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In Pennsylvania, last night's update of the Daily Call/Muhlenberg University daily tracking poll now shows Republican Pat Toomey leading Democrat Joe Sestak by five percentage points (47% to 42%). That result is very similar to the four-point Toomey advantage (48% to 44%) on last week's Rasmussen automated poll. It represents an improvement for Toomey over the course of Muhlenberg's two weeks of tracking and a slightly better standing for Toomey than polls released last week by Quinnipiac University and Public Policy Polling (PPP). Our trend estimate now gives Toomey a slightly better than two-point advantage (46.7% to 44.5%) and enough probability of prevailing (82%) to merit a lean-Republican status.

In West Virginia, Joe Manchin's campaign released an internal poll over the weekend showing the Democrat leading Republican challenger John Raese by five percentage points (48% to 43%). West Virginia's polling this fall has been a story of Rasmussen versus everybody else. The automated pollster and their Pulse Opinion Research subsidiary (which conducts surveys using an identical methodology for Fox News), has conducted six surveys since late September showing Raese leading by margins of between two and seven percentage points. Meanwhile, five other polls (including two sponsored by the Manchin campaign and the Democratic party, and one conducted by Democratic-affiliated PPP) have shown margins ranging from a tie (CNN/Time) to a 10-point Manchin lead (Marshall University/Orion Strategies).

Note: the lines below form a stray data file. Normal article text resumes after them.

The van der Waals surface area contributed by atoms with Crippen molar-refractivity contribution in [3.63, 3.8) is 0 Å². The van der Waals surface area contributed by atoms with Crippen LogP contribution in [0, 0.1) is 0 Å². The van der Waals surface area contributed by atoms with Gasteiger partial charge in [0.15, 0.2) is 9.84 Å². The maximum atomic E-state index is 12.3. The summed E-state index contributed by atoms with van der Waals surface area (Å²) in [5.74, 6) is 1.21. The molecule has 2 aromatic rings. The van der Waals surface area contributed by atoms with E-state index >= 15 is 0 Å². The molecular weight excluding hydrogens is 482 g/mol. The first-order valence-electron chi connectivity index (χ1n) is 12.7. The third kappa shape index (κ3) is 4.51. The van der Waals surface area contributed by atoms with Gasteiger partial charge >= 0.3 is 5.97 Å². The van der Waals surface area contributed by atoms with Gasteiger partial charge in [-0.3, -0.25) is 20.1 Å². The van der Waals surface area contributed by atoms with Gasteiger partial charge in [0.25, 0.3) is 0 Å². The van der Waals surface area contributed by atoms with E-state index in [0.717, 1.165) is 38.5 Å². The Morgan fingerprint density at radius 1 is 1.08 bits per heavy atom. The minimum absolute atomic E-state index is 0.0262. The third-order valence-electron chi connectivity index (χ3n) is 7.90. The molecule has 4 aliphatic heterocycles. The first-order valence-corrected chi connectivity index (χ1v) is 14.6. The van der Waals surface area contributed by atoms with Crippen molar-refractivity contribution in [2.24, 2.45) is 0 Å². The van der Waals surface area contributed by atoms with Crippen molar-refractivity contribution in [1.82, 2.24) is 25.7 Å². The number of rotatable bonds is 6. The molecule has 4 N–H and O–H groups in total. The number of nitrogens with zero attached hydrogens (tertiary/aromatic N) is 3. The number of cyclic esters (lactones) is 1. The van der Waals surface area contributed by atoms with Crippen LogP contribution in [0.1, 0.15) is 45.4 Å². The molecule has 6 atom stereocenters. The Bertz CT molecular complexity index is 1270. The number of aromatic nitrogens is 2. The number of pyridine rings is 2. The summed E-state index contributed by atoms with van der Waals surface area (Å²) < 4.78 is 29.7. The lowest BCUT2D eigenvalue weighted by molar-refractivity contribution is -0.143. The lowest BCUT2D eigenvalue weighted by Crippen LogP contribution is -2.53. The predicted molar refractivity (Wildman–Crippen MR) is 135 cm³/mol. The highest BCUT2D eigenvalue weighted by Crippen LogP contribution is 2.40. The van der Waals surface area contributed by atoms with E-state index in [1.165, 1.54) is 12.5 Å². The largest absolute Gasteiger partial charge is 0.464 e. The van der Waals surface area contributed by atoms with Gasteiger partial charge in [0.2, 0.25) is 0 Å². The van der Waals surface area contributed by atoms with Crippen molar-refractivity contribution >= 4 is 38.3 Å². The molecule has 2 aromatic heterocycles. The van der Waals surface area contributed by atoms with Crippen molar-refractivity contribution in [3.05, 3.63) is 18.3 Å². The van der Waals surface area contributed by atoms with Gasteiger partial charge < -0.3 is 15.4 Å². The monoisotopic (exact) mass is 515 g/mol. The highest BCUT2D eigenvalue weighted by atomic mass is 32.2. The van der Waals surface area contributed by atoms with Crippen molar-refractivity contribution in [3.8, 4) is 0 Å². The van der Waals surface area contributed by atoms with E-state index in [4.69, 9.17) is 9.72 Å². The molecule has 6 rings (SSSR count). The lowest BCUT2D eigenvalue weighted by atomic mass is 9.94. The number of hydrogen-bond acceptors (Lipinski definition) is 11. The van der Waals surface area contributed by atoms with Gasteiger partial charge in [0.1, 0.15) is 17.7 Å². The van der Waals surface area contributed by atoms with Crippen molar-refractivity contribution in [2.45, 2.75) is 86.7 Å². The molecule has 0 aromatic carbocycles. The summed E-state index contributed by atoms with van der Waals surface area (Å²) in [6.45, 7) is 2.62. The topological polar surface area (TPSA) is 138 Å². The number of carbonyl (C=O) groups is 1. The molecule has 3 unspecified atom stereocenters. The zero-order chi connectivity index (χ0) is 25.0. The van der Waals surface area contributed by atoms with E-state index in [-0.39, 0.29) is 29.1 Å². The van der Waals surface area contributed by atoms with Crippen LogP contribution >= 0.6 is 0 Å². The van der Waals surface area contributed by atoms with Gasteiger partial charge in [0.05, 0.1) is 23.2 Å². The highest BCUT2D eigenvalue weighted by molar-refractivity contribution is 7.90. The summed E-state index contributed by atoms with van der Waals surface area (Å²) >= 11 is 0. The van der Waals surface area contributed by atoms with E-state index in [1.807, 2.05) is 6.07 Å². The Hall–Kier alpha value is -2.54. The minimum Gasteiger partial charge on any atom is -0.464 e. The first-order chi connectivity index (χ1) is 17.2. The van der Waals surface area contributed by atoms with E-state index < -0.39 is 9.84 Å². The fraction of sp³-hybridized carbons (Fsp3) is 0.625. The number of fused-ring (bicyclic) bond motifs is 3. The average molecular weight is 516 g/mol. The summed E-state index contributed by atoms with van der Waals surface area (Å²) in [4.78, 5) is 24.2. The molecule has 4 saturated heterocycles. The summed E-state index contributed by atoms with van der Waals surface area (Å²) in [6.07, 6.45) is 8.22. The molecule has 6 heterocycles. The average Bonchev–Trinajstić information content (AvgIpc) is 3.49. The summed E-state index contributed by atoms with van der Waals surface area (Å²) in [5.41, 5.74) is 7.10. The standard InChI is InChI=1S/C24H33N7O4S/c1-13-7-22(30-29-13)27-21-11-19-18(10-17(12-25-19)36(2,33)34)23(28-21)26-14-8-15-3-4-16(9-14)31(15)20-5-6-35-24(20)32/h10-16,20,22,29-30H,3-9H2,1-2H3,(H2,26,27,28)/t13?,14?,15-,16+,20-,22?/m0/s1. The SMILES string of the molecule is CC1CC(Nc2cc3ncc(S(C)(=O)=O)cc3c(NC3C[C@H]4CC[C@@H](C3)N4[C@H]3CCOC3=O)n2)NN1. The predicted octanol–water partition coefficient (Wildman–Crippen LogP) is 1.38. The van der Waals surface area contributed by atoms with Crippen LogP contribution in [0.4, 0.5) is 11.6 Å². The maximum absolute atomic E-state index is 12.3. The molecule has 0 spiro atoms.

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Our trend estimate, which combines all of the publicly released surveys, shows a virtual tie (46.1 Raese, 46.0 Manchin) -- currently the closest Senate race in the nation.

In California, a new survey conducted for the Los Angeles Times and USC by a bipartisan team of campaign pollsters (the Democratic firm Greenberg-Quinlan-Rosner and the Republican firm American Viewpoint) shows Democratic Senator Barbara Boxer leading Republican challenger Carly Fiorina by eight points (50% to 42%). That result is better for Boxer than the two-point margins obtained by Rasmussen Reports and SurveyUSA, and the tie shown by a Republican party sponsored internal poll last week.